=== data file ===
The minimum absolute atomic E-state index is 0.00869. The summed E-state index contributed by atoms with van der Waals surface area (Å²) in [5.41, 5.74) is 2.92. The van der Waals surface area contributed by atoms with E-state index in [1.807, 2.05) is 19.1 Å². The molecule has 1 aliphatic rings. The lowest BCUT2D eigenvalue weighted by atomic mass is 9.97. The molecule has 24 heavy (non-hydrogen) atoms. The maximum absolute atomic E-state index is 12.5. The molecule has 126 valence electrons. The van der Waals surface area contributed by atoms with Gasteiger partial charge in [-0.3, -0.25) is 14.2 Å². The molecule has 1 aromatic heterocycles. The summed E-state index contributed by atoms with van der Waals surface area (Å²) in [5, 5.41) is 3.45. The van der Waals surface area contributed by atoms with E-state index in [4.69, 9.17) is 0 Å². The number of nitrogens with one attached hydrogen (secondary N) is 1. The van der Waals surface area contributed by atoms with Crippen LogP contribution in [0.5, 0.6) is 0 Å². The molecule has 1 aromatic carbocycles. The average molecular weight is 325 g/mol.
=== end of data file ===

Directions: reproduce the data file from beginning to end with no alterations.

The minimum absolute atomic E-state index is 0.00869. The summed E-state index contributed by atoms with van der Waals surface area (Å²) in [5.41, 5.74) is 2.92. The van der Waals surface area contributed by atoms with E-state index in [1.807, 2.05) is 19.1 Å². The molecule has 1 aliphatic rings. The lowest BCUT2D eigenvalue weighted by atomic mass is 9.97. The molecule has 24 heavy (non-hydrogen) atoms. The maximum absolute atomic E-state index is 12.5. The molecule has 126 valence electrons. The van der Waals surface area contributed by atoms with Gasteiger partial charge in [-0.3, -0.25) is 14.2 Å². The molecule has 1 aromatic heterocycles. The summed E-state index contributed by atoms with van der Waals surface area (Å²) in [5, 5.41) is 3.45. The van der Waals surface area contributed by atoms with E-state index in [4.69, 9.17) is 0 Å². The number of nitrogens with one attached hydrogen (secondary N) is 1. The van der Waals surface area contributed by atoms with Crippen LogP contribution in [0.5, 0.6) is 0 Å². The molecule has 1 aromatic carbocycles. The average molecular weight is 325 g/mol.